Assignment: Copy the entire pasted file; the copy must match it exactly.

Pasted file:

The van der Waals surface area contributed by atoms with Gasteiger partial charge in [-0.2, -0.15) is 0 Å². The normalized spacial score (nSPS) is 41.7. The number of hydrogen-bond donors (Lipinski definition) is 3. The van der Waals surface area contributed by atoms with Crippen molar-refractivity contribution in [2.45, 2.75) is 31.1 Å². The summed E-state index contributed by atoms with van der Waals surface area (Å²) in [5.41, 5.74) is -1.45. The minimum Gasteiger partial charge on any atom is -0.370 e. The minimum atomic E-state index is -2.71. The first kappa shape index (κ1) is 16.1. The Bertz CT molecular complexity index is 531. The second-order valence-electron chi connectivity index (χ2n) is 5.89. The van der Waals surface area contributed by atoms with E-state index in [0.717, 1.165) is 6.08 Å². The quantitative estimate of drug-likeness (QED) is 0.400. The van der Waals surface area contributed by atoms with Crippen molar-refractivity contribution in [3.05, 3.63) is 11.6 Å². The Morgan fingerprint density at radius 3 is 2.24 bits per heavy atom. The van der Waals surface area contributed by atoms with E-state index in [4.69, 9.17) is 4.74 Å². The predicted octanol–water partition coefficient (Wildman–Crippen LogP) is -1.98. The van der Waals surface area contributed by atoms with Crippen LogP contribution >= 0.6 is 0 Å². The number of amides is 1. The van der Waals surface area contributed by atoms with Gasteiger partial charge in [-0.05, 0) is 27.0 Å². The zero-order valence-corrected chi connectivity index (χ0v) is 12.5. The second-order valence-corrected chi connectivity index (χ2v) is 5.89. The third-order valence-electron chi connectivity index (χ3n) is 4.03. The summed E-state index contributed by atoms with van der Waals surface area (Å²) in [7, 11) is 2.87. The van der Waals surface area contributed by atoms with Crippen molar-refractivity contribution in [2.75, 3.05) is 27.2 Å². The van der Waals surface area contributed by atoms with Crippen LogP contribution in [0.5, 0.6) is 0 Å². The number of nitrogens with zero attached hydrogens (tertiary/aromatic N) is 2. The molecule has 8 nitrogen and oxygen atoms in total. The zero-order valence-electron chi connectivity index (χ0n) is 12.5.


The van der Waals surface area contributed by atoms with Gasteiger partial charge in [-0.2, -0.15) is 0 Å². The normalized spacial score (nSPS) is 41.7. The number of hydrogen-bond donors (Lipinski definition) is 3. The van der Waals surface area contributed by atoms with Crippen molar-refractivity contribution in [2.45, 2.75) is 31.1 Å². The summed E-state index contributed by atoms with van der Waals surface area (Å²) in [5.41, 5.74) is -1.45. The minimum Gasteiger partial charge on any atom is -0.370 e. The minimum atomic E-state index is -2.71. The first kappa shape index (κ1) is 16.1. The Bertz CT molecular complexity index is 531. The second-order valence-electron chi connectivity index (χ2n) is 5.89. The van der Waals surface area contributed by atoms with E-state index in [0.717, 1.165) is 6.08 Å². The quantitative estimate of drug-likeness (QED) is 0.400. The van der Waals surface area contributed by atoms with Crippen molar-refractivity contribution in [3.05, 3.63) is 11.6 Å². The Morgan fingerprint density at radius 3 is 2.24 bits per heavy atom. The van der Waals surface area contributed by atoms with E-state index in [4.69, 9.17) is 4.74 Å². The predicted octanol–water partition coefficient (Wildman–Crippen LogP) is -1.98. The van der Waals surface area contributed by atoms with Crippen LogP contribution >= 0.6 is 0 Å². The number of amides is 1. The van der Waals surface area contributed by atoms with Gasteiger partial charge in [-0.05, 0) is 27.0 Å². The zero-order valence-corrected chi connectivity index (χ0v) is 12.5. The second-order valence-corrected chi connectivity index (χ2v) is 5.89. The third-order valence-electron chi connectivity index (χ3n) is 4.03. The summed E-state index contributed by atoms with van der Waals surface area (Å²) in [7, 11) is 2.87. The van der Waals surface area contributed by atoms with Crippen molar-refractivity contribution in [2.75, 3.05) is 27.2 Å². The van der Waals surface area contributed by atoms with Crippen LogP contribution in [0.5, 0.6) is 0 Å². The number of nitrogens with zero attached hydrogens (tertiary/aromatic N) is 2. The molecule has 8 nitrogen and oxygen atoms in total. The zero-order valence-electron chi connectivity index (χ0n) is 12.5.